b. Last Deceased Spouse Limitation on DSUE Amount Available to Surviving Spouse

Some commenters responding to Notice 2011-82 suggested that the regulations clarify the scope of the last deceased spouse limitation in section 2010(c)(4)(B)(i). The temporary regulations in §20.2010-1T(d)(5) explain that the term “last deceased spouse” referred to in section 2010(c)(4)(B)(i) means the most recently deceased individual who was married to the surviving spouse at that individual’s death, except that an individual dying before calendar year 2011 cannot be considered the last deceased spouse of such surviving spouse. The temporary regulations in §§20.2010-3T(a)(3) and 25.2505-2T(a)(3) clarify that remarriage alone does not affect who will be considered the last deceased spouse and does not prevent the surviving spouse from including in the surviving spouse’s applicable exclusion amount the DSUE amount of the deceased spouse who most recently preceded the surviving spouse in death. The temporary regulations further clarify that the identity of the last deceased spouse of the surviving spouse for purposes of portability is not affected by whether the estate of the last deceased spouse elects portability of the deceased spouse’s DSUE amount or whether the last deceased spouse has any DSUE amount available. This is consistent with the statutory language, which refers to the “last deceased spouse of such surviving spouse” without further qualification, as well as with the Technical Explanation, which states that “[t]he last deceased spouse limitation applies whether or not the last deceased spouse has any unused exclusion or the last deceased spouse’s estate makes a timely election.” JCX-55-10, at page 52, n. 57; see also General Explanation, JCS-2-11, at page 554, n. 1582.

For purposes of determining the applicable credit amount under section 2505(a)(1), a commenter asked Treasury and the IRS to clarify when one determines the identity of the last deceased spouse. Although section 2505(a)(1) refers to the applicable credit amount in effect under section 2010(c) as would apply if the donor died as of the end of the calendar year, this does not mean that the identity of the last deceased spouse is subject to change for purposes of computing the surviving spouse’s applicable exclusion amount if the surviving spouse is preceded in death by a subsequent spouse after the gift transfer but before the end of the calendar year. Therefore, the temporary regulations provide in §25.2505-2T(a) that for purposes of determining a surviving spouse’s applicable exclusion amount when the surviving spouse makes a taxable gift, the surviving spouse’s last deceased spouse is identified as of the date of the taxable gift. See §20.2010-3T(a) for a comparable rule for estate tax purposes.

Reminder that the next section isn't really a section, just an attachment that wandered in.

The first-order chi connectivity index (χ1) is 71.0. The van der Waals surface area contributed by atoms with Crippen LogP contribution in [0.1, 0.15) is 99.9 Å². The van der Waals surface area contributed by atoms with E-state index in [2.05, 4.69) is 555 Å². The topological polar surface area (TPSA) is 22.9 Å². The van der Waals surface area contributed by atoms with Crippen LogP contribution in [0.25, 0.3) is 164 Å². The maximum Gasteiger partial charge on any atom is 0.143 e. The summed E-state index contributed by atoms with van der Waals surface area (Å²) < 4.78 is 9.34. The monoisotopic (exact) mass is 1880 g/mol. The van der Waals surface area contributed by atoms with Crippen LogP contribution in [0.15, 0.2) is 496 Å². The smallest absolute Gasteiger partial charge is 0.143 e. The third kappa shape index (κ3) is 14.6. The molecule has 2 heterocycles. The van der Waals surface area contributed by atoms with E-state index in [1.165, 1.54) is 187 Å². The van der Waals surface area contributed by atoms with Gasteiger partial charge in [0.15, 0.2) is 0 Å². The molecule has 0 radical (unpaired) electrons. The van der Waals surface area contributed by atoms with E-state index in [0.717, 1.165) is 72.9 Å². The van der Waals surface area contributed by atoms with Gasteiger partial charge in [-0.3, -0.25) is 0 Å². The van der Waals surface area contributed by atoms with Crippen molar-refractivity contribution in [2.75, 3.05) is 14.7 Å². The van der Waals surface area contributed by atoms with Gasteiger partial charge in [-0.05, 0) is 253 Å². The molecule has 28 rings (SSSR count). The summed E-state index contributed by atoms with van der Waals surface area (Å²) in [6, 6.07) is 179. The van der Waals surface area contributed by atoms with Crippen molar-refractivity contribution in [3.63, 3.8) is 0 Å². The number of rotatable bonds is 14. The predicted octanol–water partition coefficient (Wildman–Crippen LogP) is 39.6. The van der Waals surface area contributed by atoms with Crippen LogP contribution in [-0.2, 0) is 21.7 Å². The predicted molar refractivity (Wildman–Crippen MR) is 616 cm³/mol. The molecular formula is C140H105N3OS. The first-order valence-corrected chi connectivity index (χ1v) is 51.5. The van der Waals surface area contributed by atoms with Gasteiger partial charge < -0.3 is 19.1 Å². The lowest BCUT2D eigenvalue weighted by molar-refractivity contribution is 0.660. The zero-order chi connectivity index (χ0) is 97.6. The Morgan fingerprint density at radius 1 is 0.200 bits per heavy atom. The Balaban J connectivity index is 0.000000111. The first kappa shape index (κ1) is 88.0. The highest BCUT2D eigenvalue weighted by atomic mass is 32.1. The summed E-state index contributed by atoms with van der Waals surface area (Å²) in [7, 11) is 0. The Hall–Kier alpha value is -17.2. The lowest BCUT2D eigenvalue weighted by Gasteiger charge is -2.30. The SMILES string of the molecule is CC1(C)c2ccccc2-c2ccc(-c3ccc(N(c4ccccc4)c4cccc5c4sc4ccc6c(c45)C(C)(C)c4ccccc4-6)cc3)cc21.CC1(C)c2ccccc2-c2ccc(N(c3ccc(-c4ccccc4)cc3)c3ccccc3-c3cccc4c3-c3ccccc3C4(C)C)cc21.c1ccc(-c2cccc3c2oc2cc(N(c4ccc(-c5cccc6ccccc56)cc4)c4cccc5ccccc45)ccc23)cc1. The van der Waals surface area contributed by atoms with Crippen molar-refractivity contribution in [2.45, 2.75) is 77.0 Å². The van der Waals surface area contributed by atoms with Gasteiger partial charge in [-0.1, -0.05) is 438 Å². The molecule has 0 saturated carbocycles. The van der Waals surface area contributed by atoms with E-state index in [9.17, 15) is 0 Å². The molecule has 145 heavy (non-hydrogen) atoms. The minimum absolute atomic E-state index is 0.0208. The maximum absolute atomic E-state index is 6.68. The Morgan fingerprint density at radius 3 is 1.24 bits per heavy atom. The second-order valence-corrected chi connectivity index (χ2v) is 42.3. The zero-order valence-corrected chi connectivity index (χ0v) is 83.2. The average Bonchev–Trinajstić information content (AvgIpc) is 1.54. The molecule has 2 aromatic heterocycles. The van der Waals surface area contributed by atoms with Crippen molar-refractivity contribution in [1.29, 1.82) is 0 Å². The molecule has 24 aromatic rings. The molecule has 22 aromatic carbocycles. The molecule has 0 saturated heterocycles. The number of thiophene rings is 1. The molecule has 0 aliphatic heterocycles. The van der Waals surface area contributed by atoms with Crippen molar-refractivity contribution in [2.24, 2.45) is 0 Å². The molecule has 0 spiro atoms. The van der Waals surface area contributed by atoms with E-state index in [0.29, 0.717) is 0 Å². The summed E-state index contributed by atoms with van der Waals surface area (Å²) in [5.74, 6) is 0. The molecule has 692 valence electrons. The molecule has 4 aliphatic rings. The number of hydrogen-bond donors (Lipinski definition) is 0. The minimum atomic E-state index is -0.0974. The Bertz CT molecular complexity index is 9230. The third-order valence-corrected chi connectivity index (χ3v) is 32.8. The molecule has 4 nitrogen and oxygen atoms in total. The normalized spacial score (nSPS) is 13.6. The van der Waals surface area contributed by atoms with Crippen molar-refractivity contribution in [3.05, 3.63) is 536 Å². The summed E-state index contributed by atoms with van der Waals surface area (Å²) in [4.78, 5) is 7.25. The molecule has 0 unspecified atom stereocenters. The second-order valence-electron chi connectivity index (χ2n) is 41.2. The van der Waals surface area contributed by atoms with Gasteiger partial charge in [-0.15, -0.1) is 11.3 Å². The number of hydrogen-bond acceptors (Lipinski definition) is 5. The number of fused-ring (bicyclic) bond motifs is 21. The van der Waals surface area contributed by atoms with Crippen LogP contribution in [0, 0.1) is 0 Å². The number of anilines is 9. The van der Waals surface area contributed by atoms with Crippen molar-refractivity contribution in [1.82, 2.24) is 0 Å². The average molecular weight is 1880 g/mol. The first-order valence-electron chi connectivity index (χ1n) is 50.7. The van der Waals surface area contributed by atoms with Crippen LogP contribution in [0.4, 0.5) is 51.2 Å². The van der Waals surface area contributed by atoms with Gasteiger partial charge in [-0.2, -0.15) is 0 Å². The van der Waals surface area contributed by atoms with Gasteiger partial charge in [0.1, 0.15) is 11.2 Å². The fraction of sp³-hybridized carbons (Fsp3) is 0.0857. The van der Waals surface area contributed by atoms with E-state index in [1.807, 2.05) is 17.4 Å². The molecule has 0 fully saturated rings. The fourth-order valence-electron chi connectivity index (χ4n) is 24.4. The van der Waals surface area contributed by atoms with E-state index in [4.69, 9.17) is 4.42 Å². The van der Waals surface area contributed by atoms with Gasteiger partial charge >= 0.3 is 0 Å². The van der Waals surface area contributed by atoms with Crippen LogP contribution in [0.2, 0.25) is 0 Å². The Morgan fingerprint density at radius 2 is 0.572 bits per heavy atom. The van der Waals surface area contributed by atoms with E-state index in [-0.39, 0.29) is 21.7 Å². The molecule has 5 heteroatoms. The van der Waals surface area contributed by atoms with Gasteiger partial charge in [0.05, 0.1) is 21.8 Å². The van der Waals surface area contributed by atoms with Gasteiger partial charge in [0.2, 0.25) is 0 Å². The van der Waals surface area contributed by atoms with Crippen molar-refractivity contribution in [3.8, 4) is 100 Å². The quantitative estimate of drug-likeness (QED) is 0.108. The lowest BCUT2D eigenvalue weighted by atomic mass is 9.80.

c. DSUE Amount Available in Case of Multiple Spouses and Previously-Applied DSUE Amount

Some commenters responding to Notice 2011-82 requested that the regulations clarify the outcome when a surviving spouse is preceded in death by more than one spouse. In particular, commenters asked how the DSUE amount to be included in the applicable exclusion amount of a surviving spouse is affected when a decedent who is currently considered the last deceased spouse of such surviving spouse either has no DSUE amount or has a smaller amount of DSUE in comparison to a decedent who previously was considered the last deceased spouse of such surviving spouse. The temporary regulations clarify that, in either situation, the surviving spouse may not apply any remaining DSUE amount from a prior deceased spouse.

In addition, the temporary regulations address how to compute the DSUE amount included in the applicable exclusion amount of a surviving spouse who made gifts between the deaths of two decedents, each of whom were at separate times the last deceased spouse of such surviving spouse. First, the temporary regulations in §25.2505-2T(b) create an ordering rule by providing that, when a surviving spouse makes a taxable gift, the DSUE amount of the decedent who is the last deceased spouse of such surviving spouse will be considered to apply against the amount of the surviving spouse’s taxable gifts for that calendar year before the surviving spouse’s own basic exclusion amount will apply.